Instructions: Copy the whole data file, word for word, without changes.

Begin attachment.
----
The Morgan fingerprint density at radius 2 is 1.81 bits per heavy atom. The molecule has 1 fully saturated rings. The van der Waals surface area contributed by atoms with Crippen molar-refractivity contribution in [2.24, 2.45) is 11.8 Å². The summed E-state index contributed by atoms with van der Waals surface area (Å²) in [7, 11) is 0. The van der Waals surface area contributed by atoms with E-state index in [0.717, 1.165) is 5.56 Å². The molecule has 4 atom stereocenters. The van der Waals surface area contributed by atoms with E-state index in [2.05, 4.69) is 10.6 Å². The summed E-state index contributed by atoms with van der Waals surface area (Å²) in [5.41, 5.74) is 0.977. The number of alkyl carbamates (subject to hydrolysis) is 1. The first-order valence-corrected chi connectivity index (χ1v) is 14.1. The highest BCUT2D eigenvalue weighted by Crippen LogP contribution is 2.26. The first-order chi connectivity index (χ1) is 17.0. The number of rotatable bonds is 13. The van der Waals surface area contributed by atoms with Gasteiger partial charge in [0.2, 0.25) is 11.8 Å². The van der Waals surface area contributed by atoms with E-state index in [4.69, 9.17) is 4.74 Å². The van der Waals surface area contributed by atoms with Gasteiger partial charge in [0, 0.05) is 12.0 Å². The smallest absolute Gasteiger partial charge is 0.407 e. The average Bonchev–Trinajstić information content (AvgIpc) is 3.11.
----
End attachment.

The Morgan fingerprint density at radius 2 is 1.81 bits per heavy atom. The molecule has 1 fully saturated rings. The van der Waals surface area contributed by atoms with Crippen molar-refractivity contribution in [2.24, 2.45) is 11.8 Å². The summed E-state index contributed by atoms with van der Waals surface area (Å²) in [7, 11) is 0. The van der Waals surface area contributed by atoms with E-state index in [0.717, 1.165) is 5.56 Å². The molecule has 4 atom stereocenters. The van der Waals surface area contributed by atoms with E-state index in [2.05, 4.69) is 10.6 Å². The summed E-state index contributed by atoms with van der Waals surface area (Å²) in [5.41, 5.74) is 0.977. The number of alkyl carbamates (subject to hydrolysis) is 1. The first-order valence-corrected chi connectivity index (χ1v) is 14.1. The highest BCUT2D eigenvalue weighted by Crippen LogP contribution is 2.26. The first-order chi connectivity index (χ1) is 17.0. The number of rotatable bonds is 13. The van der Waals surface area contributed by atoms with Gasteiger partial charge in [0.2, 0.25) is 11.8 Å². The van der Waals surface area contributed by atoms with E-state index in [4.69, 9.17) is 4.74 Å². The van der Waals surface area contributed by atoms with Gasteiger partial charge in [0, 0.05) is 12.0 Å². The smallest absolute Gasteiger partial charge is 0.407 e. The average Bonchev–Trinajstić information content (AvgIpc) is 3.11.